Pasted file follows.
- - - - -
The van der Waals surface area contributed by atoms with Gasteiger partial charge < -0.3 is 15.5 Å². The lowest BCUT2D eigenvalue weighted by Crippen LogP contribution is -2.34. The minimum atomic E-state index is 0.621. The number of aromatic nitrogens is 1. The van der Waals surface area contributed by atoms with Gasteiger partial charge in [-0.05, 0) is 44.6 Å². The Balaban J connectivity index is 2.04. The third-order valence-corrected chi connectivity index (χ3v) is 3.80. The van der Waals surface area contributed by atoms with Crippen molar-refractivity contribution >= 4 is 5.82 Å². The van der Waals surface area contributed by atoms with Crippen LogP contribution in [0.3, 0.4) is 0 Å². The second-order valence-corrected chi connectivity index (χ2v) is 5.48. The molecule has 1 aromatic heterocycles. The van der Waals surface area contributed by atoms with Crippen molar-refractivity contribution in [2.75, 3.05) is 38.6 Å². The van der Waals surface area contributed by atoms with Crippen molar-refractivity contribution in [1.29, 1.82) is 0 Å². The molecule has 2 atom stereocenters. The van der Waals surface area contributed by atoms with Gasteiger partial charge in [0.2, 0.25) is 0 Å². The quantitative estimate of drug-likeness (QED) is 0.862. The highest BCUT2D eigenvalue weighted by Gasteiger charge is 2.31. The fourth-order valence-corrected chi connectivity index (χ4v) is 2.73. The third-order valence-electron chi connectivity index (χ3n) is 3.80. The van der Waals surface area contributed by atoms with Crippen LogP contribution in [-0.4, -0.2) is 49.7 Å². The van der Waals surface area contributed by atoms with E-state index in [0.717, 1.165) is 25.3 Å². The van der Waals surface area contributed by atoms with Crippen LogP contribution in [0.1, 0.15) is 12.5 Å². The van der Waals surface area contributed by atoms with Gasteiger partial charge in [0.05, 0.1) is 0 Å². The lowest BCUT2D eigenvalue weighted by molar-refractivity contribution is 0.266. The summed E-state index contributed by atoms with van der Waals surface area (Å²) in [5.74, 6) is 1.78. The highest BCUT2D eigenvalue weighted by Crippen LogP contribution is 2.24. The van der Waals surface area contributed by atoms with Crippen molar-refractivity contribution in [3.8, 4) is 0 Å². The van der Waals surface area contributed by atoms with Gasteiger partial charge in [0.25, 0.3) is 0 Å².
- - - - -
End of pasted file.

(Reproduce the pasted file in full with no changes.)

The van der Waals surface area contributed by atoms with Gasteiger partial charge < -0.3 is 15.5 Å². The lowest BCUT2D eigenvalue weighted by Crippen LogP contribution is -2.34. The minimum atomic E-state index is 0.621. The number of aromatic nitrogens is 1. The van der Waals surface area contributed by atoms with Gasteiger partial charge in [-0.05, 0) is 44.6 Å². The Balaban J connectivity index is 2.04. The third-order valence-corrected chi connectivity index (χ3v) is 3.80. The van der Waals surface area contributed by atoms with Crippen molar-refractivity contribution >= 4 is 5.82 Å². The van der Waals surface area contributed by atoms with Crippen LogP contribution in [0.3, 0.4) is 0 Å². The second-order valence-corrected chi connectivity index (χ2v) is 5.48. The molecule has 1 aromatic heterocycles. The van der Waals surface area contributed by atoms with Crippen molar-refractivity contribution in [2.75, 3.05) is 38.6 Å². The van der Waals surface area contributed by atoms with Crippen molar-refractivity contribution in [1.29, 1.82) is 0 Å². The molecule has 2 atom stereocenters. The van der Waals surface area contributed by atoms with Gasteiger partial charge in [0.2, 0.25) is 0 Å². The quantitative estimate of drug-likeness (QED) is 0.862. The highest BCUT2D eigenvalue weighted by Gasteiger charge is 2.31. The fourth-order valence-corrected chi connectivity index (χ4v) is 2.73. The third-order valence-electron chi connectivity index (χ3n) is 3.80. The van der Waals surface area contributed by atoms with Crippen LogP contribution in [-0.4, -0.2) is 49.7 Å². The van der Waals surface area contributed by atoms with E-state index in [0.717, 1.165) is 25.3 Å². The van der Waals surface area contributed by atoms with Crippen LogP contribution in [0.1, 0.15) is 12.5 Å². The van der Waals surface area contributed by atoms with Gasteiger partial charge in [0.05, 0.1) is 0 Å². The lowest BCUT2D eigenvalue weighted by molar-refractivity contribution is 0.266. The summed E-state index contributed by atoms with van der Waals surface area (Å²) in [5.74, 6) is 1.78. The highest BCUT2D eigenvalue weighted by Crippen LogP contribution is 2.24. The van der Waals surface area contributed by atoms with Crippen molar-refractivity contribution in [3.8, 4) is 0 Å². The van der Waals surface area contributed by atoms with Gasteiger partial charge in [0.25, 0.3) is 0 Å².